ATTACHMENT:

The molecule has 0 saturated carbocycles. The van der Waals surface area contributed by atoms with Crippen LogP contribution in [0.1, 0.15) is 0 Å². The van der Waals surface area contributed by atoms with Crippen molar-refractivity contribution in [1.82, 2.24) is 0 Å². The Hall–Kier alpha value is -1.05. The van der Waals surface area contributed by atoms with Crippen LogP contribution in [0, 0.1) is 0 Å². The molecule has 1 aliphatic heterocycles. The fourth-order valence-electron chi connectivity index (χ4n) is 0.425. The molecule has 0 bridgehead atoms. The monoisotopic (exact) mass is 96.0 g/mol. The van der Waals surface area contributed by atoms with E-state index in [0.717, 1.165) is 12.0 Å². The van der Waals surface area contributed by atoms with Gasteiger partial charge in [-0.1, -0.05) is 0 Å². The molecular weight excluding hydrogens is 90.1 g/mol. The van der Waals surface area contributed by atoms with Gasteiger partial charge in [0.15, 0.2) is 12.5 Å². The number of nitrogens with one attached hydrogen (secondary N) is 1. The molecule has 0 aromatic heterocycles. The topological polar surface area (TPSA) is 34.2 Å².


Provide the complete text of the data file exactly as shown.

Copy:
The molecule has 0 saturated carbocycles. The van der Waals surface area contributed by atoms with Crippen LogP contribution in [0.1, 0.15) is 0 Å². The van der Waals surface area contributed by atoms with Crippen molar-refractivity contribution in [1.82, 2.24) is 0 Å². The Hall–Kier alpha value is -1.05. The van der Waals surface area contributed by atoms with Crippen LogP contribution in [0, 0.1) is 0 Å². The molecule has 1 aliphatic heterocycles. The fourth-order valence-electron chi connectivity index (χ4n) is 0.425. The molecule has 0 bridgehead atoms. The monoisotopic (exact) mass is 96.0 g/mol. The van der Waals surface area contributed by atoms with E-state index in [0.717, 1.165) is 12.0 Å². The van der Waals surface area contributed by atoms with Gasteiger partial charge in [-0.1, -0.05) is 0 Å². The molecular weight excluding hydrogens is 90.1 g/mol. The van der Waals surface area contributed by atoms with Gasteiger partial charge in [0.15, 0.2) is 12.5 Å². The number of nitrogens with one attached hydrogen (secondary N) is 1. The molecule has 0 aromatic heterocycles. The topological polar surface area (TPSA) is 34.2 Å².